The Great Hack – Review

The Great Hack is the type of documentary that becomes part of pop culture and everyone watching it thinks they’ve uncovered some great unknown. The Cambridge Analytica “scandal” is a modern-day scandal, in that, people’s naivety leads them to shock. It’s best to explain what happened by drawing the obvious comparisons with how things work in the Star Wars universe.

Okay, so Cambridge Analytica is the data observer for the Galactic Empire. It’s hard to pull the strings if you can’t run a bit of propaganda now and again. Cambridge Analytica sells a product that claims to know how voters can be swayed. So, they have the Death Star of press releases, right? No, they just have an extensive database. That’s it. Their leader, Alexander Nix, is a Sith Lord that sells the tool to campaigns needing an advantage. Some say, an unfair advantage.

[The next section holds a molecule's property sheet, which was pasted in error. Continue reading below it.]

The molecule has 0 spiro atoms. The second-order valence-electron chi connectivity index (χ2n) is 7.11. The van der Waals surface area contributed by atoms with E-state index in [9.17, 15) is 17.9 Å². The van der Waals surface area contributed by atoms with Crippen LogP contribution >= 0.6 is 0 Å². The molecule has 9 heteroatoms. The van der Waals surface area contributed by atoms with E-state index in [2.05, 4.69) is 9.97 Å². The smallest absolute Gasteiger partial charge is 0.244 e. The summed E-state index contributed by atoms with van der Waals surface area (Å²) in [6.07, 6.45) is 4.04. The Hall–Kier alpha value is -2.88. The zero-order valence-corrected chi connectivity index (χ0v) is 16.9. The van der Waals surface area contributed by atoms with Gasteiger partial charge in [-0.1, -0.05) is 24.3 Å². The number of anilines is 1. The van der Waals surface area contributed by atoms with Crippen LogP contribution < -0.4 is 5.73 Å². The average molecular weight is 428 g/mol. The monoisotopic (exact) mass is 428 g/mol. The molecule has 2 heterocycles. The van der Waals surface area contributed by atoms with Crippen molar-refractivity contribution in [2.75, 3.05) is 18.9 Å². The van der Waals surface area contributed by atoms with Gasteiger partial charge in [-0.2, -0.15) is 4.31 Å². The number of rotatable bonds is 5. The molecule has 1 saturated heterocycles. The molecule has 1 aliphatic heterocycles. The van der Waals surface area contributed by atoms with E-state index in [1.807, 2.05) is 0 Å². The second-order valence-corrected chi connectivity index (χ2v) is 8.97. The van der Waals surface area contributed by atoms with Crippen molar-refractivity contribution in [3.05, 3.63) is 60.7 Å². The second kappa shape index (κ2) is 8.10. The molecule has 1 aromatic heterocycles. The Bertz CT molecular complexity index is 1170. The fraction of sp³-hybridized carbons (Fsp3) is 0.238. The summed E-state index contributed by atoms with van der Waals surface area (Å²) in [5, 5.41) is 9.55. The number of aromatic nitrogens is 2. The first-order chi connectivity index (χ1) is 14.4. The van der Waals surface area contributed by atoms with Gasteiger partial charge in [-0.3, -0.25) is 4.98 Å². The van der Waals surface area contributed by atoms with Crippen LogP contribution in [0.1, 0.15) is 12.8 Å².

Like any Sith, he needs an apprentice. Enter Brittany Kaiser. A bright-eyed, morally sound, successful left-wing orientated business developer. Under Nix’s spell, she experiences a step into the perceived Dark Side. Cambridge Analytica are making people not vote in campaigns that run counter to the expectation of the electorate. They plant seeds on the Internet, sometimes in the form of memes, and watch chaos ensue.

Just like Anakin, the Dark Side takes its toll physically. She goes from poster girl to a bloated mess of a character. Then, she decides to speak out against the organisation (who continue to proclaim innocence). And that’s about the gist of the whole, drawn-out affair.

The biggest conspiracy here is how Cambridge Analytica has managed to convince people to part with millions for dubious data returns. The scam is how Nix has packaged and sold something as a Golden Skeleton Key. Fair play for pulling off that deception. It goes to prove: there’s no such thing as bad press.